We have to recognize that American culture is still in its adolescent phase. Unlike for example, China, India, and the ancient American Indian cultures that existed for thousands of years and reached points of maturity, the countries of Europe never truly reached maturity due to their constant religious and economic interwarfare. The ancient cultures of the Middle East, Greece, and Rome considered Europeans to be barbarians, and it was only with economic successes of the 1400's-1500's that England, Spain and the other central European countries BEGAN to lose their barbarity. European history from that time up to the present has not provided good examples of higher levels of human development - it is only in the material/economic realms that Euros and Americans became "successful" by their measures. American still looks primary to England as its role model, but England itself is only now beginning its maturity phase. When Euros reached the Americas, these "nouveau riche" Euros valued only material wealth, and ignored the thousands of years of cultural, ethnical, agricultural, health, religious, philosophical and non-material accomplishments here. At a deeper level Euro-Americans know our cultures have the substance that their material-based cultures don't. They knew and still do that we didn't NEED them, but they needed us, they still do, to reassure themselves that their American endeavor was "right". This lack of Euro-American maturity is particularly evident in difficult economic times as in today's very evident petty political squabbles that consume America's political, economic, and social establishments. On the Euro-Americans part, there is the persistent historical unacknowledged guilt that most persist in trying to rationalize away. Their rationalization is a constant reassurance to themselves that they "won" over us, and also serves to keep us in "our place" - making us and our cultures mascots reassures them of their "righteousness". Until Euro-Americans as a whole start to mature, which is doubtful given the U.S.'s current problems, don't expect to see much change, in fact, if U.S. problems get worse, we might see more.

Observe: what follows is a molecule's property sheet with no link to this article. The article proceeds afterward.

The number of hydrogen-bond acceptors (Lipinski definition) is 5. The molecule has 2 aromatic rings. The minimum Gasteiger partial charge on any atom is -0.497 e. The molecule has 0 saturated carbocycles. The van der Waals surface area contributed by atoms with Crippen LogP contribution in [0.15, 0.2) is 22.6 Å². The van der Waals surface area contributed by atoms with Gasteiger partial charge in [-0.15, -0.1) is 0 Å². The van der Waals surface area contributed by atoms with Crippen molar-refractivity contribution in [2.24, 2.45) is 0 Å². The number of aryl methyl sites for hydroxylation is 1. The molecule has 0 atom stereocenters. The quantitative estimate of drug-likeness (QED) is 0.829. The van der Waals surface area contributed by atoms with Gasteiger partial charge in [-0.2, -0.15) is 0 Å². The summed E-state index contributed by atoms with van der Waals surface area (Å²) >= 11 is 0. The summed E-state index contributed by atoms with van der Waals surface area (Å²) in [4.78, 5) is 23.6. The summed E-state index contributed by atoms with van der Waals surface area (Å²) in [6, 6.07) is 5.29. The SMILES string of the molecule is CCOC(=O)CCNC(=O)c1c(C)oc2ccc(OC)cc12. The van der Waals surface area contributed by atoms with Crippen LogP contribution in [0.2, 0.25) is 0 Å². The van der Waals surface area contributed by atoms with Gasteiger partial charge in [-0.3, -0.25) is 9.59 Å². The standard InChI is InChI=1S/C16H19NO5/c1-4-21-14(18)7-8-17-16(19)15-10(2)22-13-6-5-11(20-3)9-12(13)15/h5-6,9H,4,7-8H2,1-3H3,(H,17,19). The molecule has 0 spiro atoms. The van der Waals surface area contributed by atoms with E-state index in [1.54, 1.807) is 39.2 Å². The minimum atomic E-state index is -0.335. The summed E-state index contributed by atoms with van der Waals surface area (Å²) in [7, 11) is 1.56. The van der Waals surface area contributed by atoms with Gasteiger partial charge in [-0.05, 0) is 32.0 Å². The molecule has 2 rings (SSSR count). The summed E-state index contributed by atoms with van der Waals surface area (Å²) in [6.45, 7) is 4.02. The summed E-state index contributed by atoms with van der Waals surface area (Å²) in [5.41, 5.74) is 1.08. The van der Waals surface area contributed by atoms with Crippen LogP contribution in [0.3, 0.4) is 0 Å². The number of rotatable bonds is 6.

Wednesday, August 24, 2011 - 20:58